County in grip of drought
Butler County is under a D-2, or severe, drought, according to the latest figures from the U.S. Drought Monitor.
State Climatologist John Christy said a D-2 drought means that conditions are as dry as you would see once every 10 years. Christy said that the drought might reach D-3 status when the Drought Monitor figures are updated on Thursday.
“D-3 is classified as extreme,” Christy said. “This means that conditions are the driest you could expect every 20 years.
“That’s pretty dry.”
Christy said some streams in Butler County now have flows at the fifth percentile rank, meaning that stream flow levels this low are only seen about five out of every 100 years. A fewer number of area streams, Christy said, are now classified in the first percentile.
Christy said a large high-pressure system is still looming over the area, though some areas of south Florida have seen a few showers as the system has slowly eroded.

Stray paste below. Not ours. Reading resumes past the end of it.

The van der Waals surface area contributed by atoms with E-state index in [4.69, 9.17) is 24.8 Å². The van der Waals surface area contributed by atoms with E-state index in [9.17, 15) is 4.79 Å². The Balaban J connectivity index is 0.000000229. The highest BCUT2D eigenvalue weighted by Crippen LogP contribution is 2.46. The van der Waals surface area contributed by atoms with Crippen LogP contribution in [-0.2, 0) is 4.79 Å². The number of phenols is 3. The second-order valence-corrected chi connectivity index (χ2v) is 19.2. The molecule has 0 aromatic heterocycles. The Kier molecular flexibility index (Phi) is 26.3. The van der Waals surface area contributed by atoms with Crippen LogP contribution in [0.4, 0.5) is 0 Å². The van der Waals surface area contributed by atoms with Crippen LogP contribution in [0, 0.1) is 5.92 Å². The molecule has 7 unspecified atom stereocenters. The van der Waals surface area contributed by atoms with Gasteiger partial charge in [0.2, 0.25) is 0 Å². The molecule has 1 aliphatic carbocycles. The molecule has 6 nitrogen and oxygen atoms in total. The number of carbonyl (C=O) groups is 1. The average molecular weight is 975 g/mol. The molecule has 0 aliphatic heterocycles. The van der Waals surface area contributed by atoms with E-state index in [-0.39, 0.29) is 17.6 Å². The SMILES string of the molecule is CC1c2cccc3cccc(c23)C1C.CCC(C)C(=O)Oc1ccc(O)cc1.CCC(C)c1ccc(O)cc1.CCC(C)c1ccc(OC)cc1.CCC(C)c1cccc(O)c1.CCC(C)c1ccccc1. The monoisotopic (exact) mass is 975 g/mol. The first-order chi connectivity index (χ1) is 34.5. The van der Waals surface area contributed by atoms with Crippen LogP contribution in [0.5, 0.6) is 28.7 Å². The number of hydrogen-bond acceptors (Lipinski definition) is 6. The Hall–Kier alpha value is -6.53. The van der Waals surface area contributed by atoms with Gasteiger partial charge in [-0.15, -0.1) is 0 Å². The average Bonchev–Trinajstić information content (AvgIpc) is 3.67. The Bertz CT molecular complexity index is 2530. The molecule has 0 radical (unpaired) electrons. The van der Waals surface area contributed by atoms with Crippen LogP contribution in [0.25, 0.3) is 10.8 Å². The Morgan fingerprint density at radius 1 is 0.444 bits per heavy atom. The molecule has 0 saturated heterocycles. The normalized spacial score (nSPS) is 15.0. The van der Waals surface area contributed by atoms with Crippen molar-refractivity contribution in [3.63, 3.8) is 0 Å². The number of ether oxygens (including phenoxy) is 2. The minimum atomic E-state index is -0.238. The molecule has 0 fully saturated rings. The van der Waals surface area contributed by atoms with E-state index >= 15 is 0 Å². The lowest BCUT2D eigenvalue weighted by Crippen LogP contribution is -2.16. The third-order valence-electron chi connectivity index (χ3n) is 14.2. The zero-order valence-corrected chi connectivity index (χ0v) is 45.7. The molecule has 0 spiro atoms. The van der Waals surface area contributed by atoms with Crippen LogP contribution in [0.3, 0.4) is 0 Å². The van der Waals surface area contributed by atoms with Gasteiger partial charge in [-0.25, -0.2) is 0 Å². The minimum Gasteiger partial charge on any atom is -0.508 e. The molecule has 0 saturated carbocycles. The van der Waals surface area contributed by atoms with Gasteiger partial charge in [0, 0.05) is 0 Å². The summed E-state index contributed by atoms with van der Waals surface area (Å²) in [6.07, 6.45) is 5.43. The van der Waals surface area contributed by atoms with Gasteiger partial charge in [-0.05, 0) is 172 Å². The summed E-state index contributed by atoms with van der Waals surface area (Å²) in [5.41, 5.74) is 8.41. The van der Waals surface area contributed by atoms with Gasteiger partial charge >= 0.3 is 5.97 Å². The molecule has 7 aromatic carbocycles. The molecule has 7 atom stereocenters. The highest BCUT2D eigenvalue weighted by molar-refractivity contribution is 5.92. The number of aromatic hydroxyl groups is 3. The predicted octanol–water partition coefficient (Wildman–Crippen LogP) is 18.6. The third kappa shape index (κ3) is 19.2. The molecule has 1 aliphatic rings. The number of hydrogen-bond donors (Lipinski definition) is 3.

Currently, the Alabama Forestry Commission has not issued any burn restrictions, but Chief Mike Phillips of the Greenville Fire Department said he would encourage citizens not to burn unless absolutely necessary.
“We haven’t had a problem with grass fires out in the city, but we certainly have the potential,” Phillips said.
Phillips said that the GFD requires permits for outside burning within city limits.
“We do require that people call us first, so we can go check out the area, make sure it’s in a safe location,” Phillips said.
The potential for an above-average hurricane season, Christy said, may bring more rain our way in the coming months.
“It has been five years since we have had a hurricane hit us here in Alabama,” Christy said. “I would say we are overdue.”
According to the Lawn-and-Garden Moisture index, which tells the amount of rain an area is behind for the last two weeks, Butler County is currently 2 inches behind on rainfall.
Christy said that this means that to sustain a healthy lawn and garden, citizens should be supplying at least an inch of water per week.